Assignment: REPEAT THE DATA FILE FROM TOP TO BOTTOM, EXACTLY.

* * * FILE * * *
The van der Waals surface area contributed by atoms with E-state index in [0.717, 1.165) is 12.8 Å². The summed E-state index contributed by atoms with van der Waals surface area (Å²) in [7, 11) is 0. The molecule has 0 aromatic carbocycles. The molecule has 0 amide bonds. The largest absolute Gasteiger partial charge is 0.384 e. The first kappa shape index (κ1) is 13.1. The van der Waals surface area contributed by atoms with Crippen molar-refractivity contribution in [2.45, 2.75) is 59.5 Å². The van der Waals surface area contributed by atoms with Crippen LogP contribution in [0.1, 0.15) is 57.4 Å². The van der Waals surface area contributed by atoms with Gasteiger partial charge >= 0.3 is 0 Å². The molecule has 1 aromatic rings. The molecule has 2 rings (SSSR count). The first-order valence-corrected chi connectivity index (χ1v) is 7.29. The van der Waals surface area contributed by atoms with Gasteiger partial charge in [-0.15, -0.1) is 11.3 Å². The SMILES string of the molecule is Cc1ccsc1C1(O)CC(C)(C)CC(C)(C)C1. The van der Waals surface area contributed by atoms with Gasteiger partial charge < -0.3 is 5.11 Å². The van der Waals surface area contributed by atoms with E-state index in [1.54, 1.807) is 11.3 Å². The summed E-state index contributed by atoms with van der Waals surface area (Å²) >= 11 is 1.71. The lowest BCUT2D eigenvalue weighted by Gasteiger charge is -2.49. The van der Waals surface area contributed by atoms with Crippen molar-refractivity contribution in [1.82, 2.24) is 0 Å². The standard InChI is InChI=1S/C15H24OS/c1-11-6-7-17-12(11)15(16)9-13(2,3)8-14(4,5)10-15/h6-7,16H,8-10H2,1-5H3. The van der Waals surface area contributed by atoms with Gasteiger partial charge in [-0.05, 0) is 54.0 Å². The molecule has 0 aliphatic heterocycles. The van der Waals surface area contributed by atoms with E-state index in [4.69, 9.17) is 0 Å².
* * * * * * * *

The van der Waals surface area contributed by atoms with E-state index in [0.717, 1.165) is 12.8 Å². The summed E-state index contributed by atoms with van der Waals surface area (Å²) in [7, 11) is 0. The molecule has 0 aromatic carbocycles. The molecule has 0 amide bonds. The largest absolute Gasteiger partial charge is 0.384 e. The first kappa shape index (κ1) is 13.1. The van der Waals surface area contributed by atoms with Crippen molar-refractivity contribution in [2.45, 2.75) is 59.5 Å². The van der Waals surface area contributed by atoms with Crippen LogP contribution in [0.1, 0.15) is 57.4 Å². The van der Waals surface area contributed by atoms with Gasteiger partial charge >= 0.3 is 0 Å². The molecule has 1 aromatic rings. The molecule has 2 rings (SSSR count). The first-order valence-corrected chi connectivity index (χ1v) is 7.29. The van der Waals surface area contributed by atoms with Gasteiger partial charge in [-0.15, -0.1) is 11.3 Å². The SMILES string of the molecule is Cc1ccsc1C1(O)CC(C)(C)CC(C)(C)C1. The van der Waals surface area contributed by atoms with Gasteiger partial charge < -0.3 is 5.11 Å². The van der Waals surface area contributed by atoms with E-state index in [1.54, 1.807) is 11.3 Å². The summed E-state index contributed by atoms with van der Waals surface area (Å²) >= 11 is 1.71. The lowest BCUT2D eigenvalue weighted by Gasteiger charge is -2.49. The van der Waals surface area contributed by atoms with Crippen molar-refractivity contribution in [1.82, 2.24) is 0 Å². The standard InChI is InChI=1S/C15H24OS/c1-11-6-7-17-12(11)15(16)9-13(2,3)8-14(4,5)10-15/h6-7,16H,8-10H2,1-5H3. The van der Waals surface area contributed by atoms with Gasteiger partial charge in [-0.05, 0) is 54.0 Å². The molecule has 0 aliphatic heterocycles. The van der Waals surface area contributed by atoms with E-state index in [4.69, 9.17) is 0 Å².